Mad Max: Fury Road arrives with a bang easily the best blockbuster of the whole American summer. Like a howling breath of fresh air for the action genre, this fourth entry in the franchise both paradoxically shows how films could be shot going forward and revels in old school practicality. George Miller at 70 has led a cast and crew of all ages in the reinvention of a franchise and a genre with the kind of energy and zeal a man half of his years would shudder to muster.
Skipping an origin story with what is effectively a reboot we are plunged head first into this dystopian post-apocalyptic world with little water or petrol. Reducing all back to tribal loyalties and feudal pecking orders, those with muscle are the ones who wield power. Max Rockatansky (Tom Hardy) himself is a man with capable skills and physicality but is subject to attack due to his loner status. His vulnerability shown up in the opening scenes where wandering the desert he is chased and captured by a group of thugs and taken to The Citadel where dictator Immortan Joe (Hugh Keays-Byrne) rules supreme. Tellingly Max and Joe never meet, Max even following an escape attempt is never seen as truly remarkable but strung up to be used as a blood donor.
The lead character is arguably not even Max but Imperator Furiousa played by Charlize Theron who serves Joe as his best convoy driver for fuel or ammunition runs in her War Rig semi-trailer truck. Furiousa hides a secret though, she was taken as a child from a more peaceful place and she is planning her escape to get back there and to take with her the young healthy women that Immortan Joe has taken for his brides.
The film is effectively a chase film with character motivations and interactions taking place often on the run. Yet the story is deceptively deep as Immortan Joe clearly at the end of his life prizes women to possibly breed healthy children as more important than how many guns and wealth he can acquire. One powerful shot shows a pregnant woman placing her belly in front of Furiosa rendering a gun toting Joe impotent to fire.
Tom Hardy has always created tremendous physical presences in his films and he is no different here but his Max is a little chattier than Mel Gibson’s. Nonetheless he till mostly grunts through the film and like previous efforts, Hardy nicely conveys the theme of Max learning to co-exist and even rely on others. Charlize Theron packed on 9 kilograms of muscle to her frame for the film and here covered in grease and rags with a mechanical arm she is the most beautiful thing in the film. Conveying so much with glances from her shining green eyes she is unequivocally a fucking movie star but also one of the best actresses working today. Being liberated are the Five Wives some played by former models who all convey subtle personality traits that define each of their characters and make them all unique. Nicholas Hoult portrays a War Boy named Nux originally loyal to Immortan Joe and eager to die a glorious death hunting down Furiosa. He has possibly the biggest arc as a character and Hoult conveys a growing revelation that War Boy has always wanted to be liked and have friends. This need and its lack of gratification shows up the harshness of his world.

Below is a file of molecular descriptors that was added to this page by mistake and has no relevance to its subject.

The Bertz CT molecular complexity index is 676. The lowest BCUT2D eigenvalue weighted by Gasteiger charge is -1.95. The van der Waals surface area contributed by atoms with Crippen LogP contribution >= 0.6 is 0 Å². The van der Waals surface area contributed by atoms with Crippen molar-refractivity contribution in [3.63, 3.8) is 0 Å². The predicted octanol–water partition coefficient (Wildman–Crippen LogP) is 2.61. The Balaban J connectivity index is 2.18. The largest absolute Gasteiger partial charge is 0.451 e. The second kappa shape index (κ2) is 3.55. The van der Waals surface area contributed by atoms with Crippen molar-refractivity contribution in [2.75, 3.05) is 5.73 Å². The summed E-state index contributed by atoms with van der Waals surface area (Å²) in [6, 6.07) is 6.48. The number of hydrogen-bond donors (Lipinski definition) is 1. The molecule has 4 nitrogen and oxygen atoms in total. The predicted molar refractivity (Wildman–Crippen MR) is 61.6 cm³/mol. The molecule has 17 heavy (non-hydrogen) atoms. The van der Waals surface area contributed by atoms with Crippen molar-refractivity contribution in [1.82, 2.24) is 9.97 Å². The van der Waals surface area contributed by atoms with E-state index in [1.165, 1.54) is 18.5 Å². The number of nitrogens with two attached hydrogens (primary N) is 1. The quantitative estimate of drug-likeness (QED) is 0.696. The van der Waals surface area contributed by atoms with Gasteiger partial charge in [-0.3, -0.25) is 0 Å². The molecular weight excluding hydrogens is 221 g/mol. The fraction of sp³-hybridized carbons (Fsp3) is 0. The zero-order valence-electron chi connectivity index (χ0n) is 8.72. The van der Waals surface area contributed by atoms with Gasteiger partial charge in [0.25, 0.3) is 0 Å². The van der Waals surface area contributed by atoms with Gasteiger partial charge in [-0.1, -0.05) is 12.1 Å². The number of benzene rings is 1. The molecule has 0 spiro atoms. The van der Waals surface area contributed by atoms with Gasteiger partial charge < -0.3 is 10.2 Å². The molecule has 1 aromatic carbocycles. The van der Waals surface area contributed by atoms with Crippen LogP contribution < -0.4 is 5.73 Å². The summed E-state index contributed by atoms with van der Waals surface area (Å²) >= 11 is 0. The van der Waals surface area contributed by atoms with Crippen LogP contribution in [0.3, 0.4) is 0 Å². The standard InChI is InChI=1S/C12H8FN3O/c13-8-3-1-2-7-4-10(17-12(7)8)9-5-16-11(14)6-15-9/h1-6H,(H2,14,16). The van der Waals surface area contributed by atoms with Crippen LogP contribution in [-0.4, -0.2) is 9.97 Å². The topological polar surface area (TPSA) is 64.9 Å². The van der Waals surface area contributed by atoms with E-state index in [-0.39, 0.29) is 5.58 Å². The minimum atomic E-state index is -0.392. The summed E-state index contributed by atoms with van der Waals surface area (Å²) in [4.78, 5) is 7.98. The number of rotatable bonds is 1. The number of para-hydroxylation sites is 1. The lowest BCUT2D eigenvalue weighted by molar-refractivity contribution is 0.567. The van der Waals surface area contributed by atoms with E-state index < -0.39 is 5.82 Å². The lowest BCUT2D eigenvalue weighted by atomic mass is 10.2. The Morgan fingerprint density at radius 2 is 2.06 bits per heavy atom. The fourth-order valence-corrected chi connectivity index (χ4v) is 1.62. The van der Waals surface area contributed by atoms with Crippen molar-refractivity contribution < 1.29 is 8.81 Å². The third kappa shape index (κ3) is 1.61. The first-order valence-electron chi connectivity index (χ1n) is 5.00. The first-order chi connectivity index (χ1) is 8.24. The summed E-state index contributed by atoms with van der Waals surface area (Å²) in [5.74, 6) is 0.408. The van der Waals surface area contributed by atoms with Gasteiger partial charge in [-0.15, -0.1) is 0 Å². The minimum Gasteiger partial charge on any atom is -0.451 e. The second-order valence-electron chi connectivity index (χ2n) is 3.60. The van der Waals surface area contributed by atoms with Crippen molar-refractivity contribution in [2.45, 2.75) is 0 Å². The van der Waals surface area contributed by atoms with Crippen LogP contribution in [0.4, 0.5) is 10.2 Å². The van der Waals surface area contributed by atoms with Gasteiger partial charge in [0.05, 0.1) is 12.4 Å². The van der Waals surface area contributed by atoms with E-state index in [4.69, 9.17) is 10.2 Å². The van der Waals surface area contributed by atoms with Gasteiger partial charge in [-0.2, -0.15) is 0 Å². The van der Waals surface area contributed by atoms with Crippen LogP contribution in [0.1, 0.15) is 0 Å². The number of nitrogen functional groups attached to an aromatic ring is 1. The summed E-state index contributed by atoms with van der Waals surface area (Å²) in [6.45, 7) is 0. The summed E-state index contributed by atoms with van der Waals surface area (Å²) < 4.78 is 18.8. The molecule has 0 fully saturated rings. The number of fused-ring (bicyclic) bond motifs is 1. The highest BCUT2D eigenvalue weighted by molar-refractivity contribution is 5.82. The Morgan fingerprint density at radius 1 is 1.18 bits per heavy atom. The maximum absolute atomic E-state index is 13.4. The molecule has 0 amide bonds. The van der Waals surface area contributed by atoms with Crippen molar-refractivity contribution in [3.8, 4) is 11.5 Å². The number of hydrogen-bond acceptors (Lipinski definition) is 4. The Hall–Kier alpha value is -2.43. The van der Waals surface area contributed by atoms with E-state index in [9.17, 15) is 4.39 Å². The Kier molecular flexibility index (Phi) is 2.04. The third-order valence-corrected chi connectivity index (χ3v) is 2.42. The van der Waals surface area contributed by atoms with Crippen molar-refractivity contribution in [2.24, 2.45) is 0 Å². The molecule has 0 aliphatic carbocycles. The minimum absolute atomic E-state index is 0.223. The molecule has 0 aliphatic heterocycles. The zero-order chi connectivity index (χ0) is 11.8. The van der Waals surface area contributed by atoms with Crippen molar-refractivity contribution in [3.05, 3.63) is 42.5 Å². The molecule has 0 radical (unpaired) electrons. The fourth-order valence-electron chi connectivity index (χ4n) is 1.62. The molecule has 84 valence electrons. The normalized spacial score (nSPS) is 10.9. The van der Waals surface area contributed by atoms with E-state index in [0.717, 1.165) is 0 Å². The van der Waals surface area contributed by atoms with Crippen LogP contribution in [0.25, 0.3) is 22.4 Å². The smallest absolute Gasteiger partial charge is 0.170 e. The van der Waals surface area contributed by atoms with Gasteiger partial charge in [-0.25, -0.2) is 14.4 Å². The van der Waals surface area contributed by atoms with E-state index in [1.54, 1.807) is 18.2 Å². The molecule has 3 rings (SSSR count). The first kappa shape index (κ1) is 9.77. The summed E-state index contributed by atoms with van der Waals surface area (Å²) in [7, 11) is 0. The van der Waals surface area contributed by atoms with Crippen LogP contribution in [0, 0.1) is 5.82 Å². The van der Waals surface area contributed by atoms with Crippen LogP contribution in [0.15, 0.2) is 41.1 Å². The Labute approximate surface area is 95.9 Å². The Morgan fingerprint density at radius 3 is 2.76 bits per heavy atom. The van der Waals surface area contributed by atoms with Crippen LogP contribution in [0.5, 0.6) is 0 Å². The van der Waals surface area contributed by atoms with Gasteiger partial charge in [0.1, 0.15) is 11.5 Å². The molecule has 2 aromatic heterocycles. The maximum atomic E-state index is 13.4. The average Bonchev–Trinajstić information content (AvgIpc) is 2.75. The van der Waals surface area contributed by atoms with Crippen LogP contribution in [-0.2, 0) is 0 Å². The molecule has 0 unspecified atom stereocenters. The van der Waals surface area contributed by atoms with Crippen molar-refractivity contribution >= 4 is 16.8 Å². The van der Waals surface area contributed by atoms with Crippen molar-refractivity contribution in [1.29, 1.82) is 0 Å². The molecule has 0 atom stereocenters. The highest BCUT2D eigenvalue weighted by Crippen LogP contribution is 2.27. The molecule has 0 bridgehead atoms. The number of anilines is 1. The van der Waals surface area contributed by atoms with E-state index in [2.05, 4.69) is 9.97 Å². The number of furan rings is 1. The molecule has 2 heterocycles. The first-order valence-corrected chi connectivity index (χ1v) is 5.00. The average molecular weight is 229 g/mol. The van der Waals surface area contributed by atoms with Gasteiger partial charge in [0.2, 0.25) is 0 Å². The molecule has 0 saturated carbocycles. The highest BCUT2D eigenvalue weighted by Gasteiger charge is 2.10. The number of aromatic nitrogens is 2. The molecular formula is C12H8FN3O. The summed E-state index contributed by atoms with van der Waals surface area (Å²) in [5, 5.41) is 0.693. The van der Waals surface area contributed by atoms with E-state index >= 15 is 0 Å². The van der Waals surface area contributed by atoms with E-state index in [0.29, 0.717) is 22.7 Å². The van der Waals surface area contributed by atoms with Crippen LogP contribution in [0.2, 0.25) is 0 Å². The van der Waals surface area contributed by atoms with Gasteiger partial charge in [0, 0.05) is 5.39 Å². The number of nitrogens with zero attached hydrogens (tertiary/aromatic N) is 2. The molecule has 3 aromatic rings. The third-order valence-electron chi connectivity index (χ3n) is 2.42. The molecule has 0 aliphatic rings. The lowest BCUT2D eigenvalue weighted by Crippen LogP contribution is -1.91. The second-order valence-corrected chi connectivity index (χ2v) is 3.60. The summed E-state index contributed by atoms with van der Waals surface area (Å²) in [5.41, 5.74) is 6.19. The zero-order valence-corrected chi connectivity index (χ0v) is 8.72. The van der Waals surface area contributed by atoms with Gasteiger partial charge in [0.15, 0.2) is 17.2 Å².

The music could be my favourite score of the year, certainly of any blockbuster. So much thought has gone into production design right down to things that may not even appear on screen in terms of gear sticks and interiors of certain vehicles. Such details inform about the characters reflecting their personalities and status as well as how they live. While a stunning array of real stunts were performed in shot, various rigs and wires are CGI’d out and the palette of the colours has been dramatically changed in post. It creates an epic new look for the film not dissimilar to comics and distancing the film from the original trilogy to stand on its own.
Special shout out to this film’s Supervising Stunt Coordinator Guy Norris who performed many stunts on Mad Max 2 most famous of which was the bicycle stunt when he flipped over several times in mid-air after a crash and broke his femur. Now 54, Norris book ended the stunts of this film by first rolling Max’s Interceptor as seen in the trailers and at the end of filming driving a sixteen wheeler truck into the wreck of another at 60 miles per hour. Cinematographer John Seale also came out of retirement to do this film and his work is magnificent.
George Miller is making the best use of all modern technology can afford him but he has wisely foreseen that there is a growing recognition to feature women as more than love interests in genre pictures on a regular basis and that nothing beats the thrill of real stunts in an action film. This is a great movie.
This is it in another 24 hours Star Wars: The Force Awakens will be playing across cinemas in my local cinema and the world. This is the last day I will know as little as I do. The last day I won’t know the answer to a million questions like did Han and Leia stay together all those years since we last saw them? Why not? What has Luke been doing? Are the new characters related to any of the old characters and who out of them will be Force sensitive? It is the last day anybody will really discuss the quality of the trailers because afterwards it will only matter if the film was good. Perhaps most importantly it is the last day to be this excited about a new Star Wars movie. There is something about the thrill of the unknown and the advertised but not yet consumed product. Tomorrow you might see a movie which you love dearly and go back to see 2 or 3 times. You’ll never be this excited about it again.